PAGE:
A Pennsylvanian scribe feared that the colonies “were surrounded by enemies, with a ‘Popish, French government’ set up for the express purpose of destroying their liberties, [and that] their all was at stake (48).”

The Newport Mercury asserted the futility of any effort to accommodate “free and Protestant Americans to that most detestable [Quebec] act” intended to bring “the whole force of the French Papists…to destroy the British Protestant colonies (51).” A New England newspaper reported “that guns and bayonets were to be sent to America and put into the hands of Roman Catholics and Canadians (77).”

The fears of the French ‘papist’ horde were not confined to print. The people of Portsmouth seized military supplies in anticipation of a Canadian/British invasion. Reports stated that Fort Ticonderoga was garrisoned with a force of 2,800 men (certainly an exaggerated figure) “to secure the people ‘from the incursion of the Roman Catholics’ (78).” Military precautions were also taken in Cumberland and York Counties in the district of Maine.

These counties would one day be the home of many thousands of Franco-American Catholics an irony not lost on Fr. Metzger. Writing in the 1930s, he comments upon the “millions of Catholics” in New England in his day including “the mill towns…overrun by French Canadians (32).”

Father Metzger’s work leaves little doubt that the fears of a French ‘papist’ horde were not merely the fancy of a handful of bigots. The theme was ubiquitous and persistent in the public and private expressions of well-known figures, including John Adams and Alexander Hamilton, as well as rank and file American Patriots.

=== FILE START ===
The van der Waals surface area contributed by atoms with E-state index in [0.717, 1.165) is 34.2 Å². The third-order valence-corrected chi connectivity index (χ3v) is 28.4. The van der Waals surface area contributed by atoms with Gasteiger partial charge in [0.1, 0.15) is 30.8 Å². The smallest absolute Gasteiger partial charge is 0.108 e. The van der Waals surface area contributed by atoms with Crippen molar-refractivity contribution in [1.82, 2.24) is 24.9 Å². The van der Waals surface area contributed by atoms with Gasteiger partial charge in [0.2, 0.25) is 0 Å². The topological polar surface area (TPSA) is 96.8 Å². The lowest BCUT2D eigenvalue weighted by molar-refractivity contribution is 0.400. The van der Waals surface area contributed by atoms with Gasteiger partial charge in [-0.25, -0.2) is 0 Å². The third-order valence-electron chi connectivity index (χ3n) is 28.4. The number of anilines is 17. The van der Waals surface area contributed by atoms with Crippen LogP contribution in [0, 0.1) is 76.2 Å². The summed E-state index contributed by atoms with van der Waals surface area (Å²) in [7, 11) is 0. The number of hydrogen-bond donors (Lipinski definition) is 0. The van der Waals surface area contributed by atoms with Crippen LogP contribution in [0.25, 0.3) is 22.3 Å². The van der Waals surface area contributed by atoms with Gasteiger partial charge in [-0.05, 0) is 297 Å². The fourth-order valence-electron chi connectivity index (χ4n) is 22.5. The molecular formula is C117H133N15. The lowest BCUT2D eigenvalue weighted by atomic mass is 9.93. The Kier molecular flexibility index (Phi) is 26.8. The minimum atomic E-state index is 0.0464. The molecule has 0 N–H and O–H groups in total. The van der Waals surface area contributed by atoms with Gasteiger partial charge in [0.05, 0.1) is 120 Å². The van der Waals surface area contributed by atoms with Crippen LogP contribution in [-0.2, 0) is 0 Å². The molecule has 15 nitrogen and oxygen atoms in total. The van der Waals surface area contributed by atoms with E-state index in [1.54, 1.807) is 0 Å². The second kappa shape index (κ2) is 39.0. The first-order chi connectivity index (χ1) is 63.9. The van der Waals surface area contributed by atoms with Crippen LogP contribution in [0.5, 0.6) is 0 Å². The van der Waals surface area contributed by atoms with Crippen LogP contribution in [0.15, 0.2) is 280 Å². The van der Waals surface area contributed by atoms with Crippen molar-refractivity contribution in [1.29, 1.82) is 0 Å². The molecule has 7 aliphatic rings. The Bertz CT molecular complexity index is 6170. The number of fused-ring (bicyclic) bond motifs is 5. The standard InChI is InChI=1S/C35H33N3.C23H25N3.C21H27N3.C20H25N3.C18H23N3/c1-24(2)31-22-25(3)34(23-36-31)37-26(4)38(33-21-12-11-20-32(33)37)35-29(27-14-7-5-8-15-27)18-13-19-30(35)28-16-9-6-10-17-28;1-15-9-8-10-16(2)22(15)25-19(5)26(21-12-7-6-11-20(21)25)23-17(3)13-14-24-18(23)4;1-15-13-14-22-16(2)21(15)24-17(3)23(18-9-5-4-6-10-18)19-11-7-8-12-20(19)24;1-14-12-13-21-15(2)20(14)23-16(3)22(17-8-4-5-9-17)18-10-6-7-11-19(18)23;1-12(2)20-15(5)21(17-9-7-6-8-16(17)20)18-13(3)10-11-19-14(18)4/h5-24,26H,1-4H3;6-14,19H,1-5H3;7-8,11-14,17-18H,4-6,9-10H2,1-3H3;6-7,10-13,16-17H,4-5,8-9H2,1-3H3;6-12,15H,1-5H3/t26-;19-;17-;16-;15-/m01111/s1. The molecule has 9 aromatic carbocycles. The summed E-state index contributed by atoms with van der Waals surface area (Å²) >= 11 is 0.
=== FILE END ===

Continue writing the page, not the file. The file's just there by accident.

However, we must avoid the fallacy of mistaking the part for the whole. Not all Americans were intolerant of Roman Catholicism nor did all of them harbor the French ‘papist’ horde meme.

We recall that a Catholic signed the Declaration of Independence. An embassy including this delegate and his cousin, a Catholic priest, was dispatched by Congress to garner the support of the Canadiens to the American cause. Congress also published an address to the Canadiens in conciliatory tones even if it contradicted a parallel communiqué to their British brethren.

During the American occupation of Montréal, Washington restrained New England hotheads ensuring that the Catholics of that city were treated tolerably. At last, the anti-French Catholic rhetoric withered following the 1778 American alliance with France.

The French ‘papist’ horde image faded into the background but did not die. It went into hibernation to reemerge when French-Canadians, as Fr. Metzger notes, "overran" the New England mill towns a century after the Revolution. The image was placed in a different context, and some of its features changed, but the core of this meme remained remarkably self-similar in its late 18th and late 19th century forms.

This latter-day reemergence of the French ‘papist’ horde meme will be the subject of my next post.

* The Quebec Act: A Primary Cause of the American Revolution, Metzger, Charles H., New York: The United States Catholic Historical Society, 1936. Parenthetical references refer to this book.